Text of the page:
Ready or not, here comes another graph:
Let me walk you through it. First, the basics:
- Each team's OPS is plotted along the X axis
- Each team's ERA is plotted along the Y axis
- The size of the circle corresponds to each team's win total
- AL teams are in red and NL teams are in blue (NL West teams are dark blue)
- The MLB average is the black circle
In theory, as you move towards the upper right of the graph, the circles should get bigger, as a strong combination of pitching and hitting is thought to produce wins. Conversely, the lower left should be populated with small circles. An eyeballing of the graph seems to be in line with this, with the Braves and the Angels probably being the biggest (though not particularly big) exceptions to each of these trends, respectively.
So far nothing mind blowing, just a pleasant scatterplot along the X and Y dimensions. But now, we divvy up the teams along two whole different dimensions:
First, based on the combination of their hitting and pitching, each team is categorized as either Tier 1 (the strongest), Tier 2, Tier 3, or Tier 4 (the weakest), as separated by the green arcs. This is how the cookie crumbled:
- Tier 1 (7 teams): White Sox, Tampa Bay, Boston, Cubs, Philadelphia, Oakland, and Atlanta.
- Tier 2 (10 teams): Toronto, Dodgers, Angels, Arizona, Milwaukee, St Louis, Yankees, Minnesota, Detroit, and Texas.
- Tier 3 (9 teams): Baltimore, Mets, Florida, San Francisco, Cincinnati, Houston, Colorado, Cleveland, and San Diego.
- Tier 4 (4 teams): Seattle, Pittsburgh, Kansas City, and Washington.
The MLB average lands slightly on the Tier 2 side of the Tier 2/Tier 3 border, whereas the Dodgers are squarely in Tier 2 in spite of their sub-0.500 record. Might this suggest they are playing a bit below their expectation given their level of hitting and pitching (a la a pythagorean expectation theory)? It sort of seems so to me.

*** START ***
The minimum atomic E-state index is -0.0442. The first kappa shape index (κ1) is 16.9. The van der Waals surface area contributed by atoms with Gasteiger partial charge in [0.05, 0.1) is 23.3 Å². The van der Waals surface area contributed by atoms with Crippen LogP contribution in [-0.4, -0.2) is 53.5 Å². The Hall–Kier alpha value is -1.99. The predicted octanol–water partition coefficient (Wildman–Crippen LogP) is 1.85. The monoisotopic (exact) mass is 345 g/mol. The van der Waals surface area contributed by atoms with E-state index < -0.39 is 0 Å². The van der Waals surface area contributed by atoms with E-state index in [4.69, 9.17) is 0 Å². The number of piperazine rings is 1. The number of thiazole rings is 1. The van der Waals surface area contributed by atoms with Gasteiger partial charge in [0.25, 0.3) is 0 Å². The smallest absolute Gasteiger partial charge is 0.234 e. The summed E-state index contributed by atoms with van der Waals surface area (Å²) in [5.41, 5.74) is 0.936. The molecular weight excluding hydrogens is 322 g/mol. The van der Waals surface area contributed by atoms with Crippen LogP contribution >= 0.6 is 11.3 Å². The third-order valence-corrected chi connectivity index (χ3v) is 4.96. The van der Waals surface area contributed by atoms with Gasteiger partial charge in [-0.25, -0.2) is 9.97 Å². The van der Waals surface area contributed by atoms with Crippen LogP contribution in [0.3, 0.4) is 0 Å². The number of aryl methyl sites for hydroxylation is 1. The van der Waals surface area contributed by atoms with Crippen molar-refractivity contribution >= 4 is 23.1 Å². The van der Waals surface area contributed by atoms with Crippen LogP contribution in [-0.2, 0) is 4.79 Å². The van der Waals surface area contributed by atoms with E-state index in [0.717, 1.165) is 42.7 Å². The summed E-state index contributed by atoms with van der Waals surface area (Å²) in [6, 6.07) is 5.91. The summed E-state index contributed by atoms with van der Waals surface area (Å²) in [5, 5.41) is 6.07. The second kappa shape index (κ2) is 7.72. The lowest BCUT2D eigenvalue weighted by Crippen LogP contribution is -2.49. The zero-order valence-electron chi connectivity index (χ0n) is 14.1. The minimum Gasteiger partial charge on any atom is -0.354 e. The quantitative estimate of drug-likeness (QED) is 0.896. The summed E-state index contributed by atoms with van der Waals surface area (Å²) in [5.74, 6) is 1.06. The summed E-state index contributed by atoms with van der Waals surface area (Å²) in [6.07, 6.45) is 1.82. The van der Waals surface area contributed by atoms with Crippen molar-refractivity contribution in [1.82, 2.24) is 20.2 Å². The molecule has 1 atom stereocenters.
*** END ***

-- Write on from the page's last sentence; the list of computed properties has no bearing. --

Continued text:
The next step was to overlay a completely different grouping on top of this categorization. The second grouping divided the teams into five new categories, depending on how heavily they leaned towards either hitting or pitching. Here's how this cookie crumbled:
- Pitching-Dependent (4 teams): Oakland, Dodgers, Toronto, and Angels.
- Pitching-Based (7 teams): White Sox, Tampa Bay, Atlanta, Arizona, San Diego, Seattle, and Washington.
- Balanced (11 teams): Boston, Philadelphia, Milwaukee, Yankees, Minnesota, Mets, San Francisco, Cleveland, Cincinnati, Houston, and Kansas City.
- Hitting-Based (4 teams): Cubs, St Louis, Detroit, and Baltimore.
- Hitting-Dependent (4 teams): Texas, Florida, Colorado, and Pittsburgh.
So let's take a look at this second grouping. First, keep in mind 'balanced' doesn't necessarily mean 'good'. It just means the team hits at approximately the same level of competence as it pitches, regardless of whether that level is high (Boston), medium (Minnesota), or low (Kansas City). The Dodgers land deep in Pitching-Dependent territory - no surprise there - with only Oakland depending more heavily on their pitching. On the other side of the coin is Texas, whose league-leading OPS but 2nd-worst ERA make it the league's most unbalanced team. And once again the MLB average is right around the middle.
Conventional wisdom would say the best place to be is in the Tier 1/Balanced intersection, where only two teams - Boston and Philadelphia - reside.
Anyhow, that's all I've got to say for now. Once again thanks for reading through the rather dry text. And please don't hesitate to post any thoughts/comments, I'd be interested to hear them.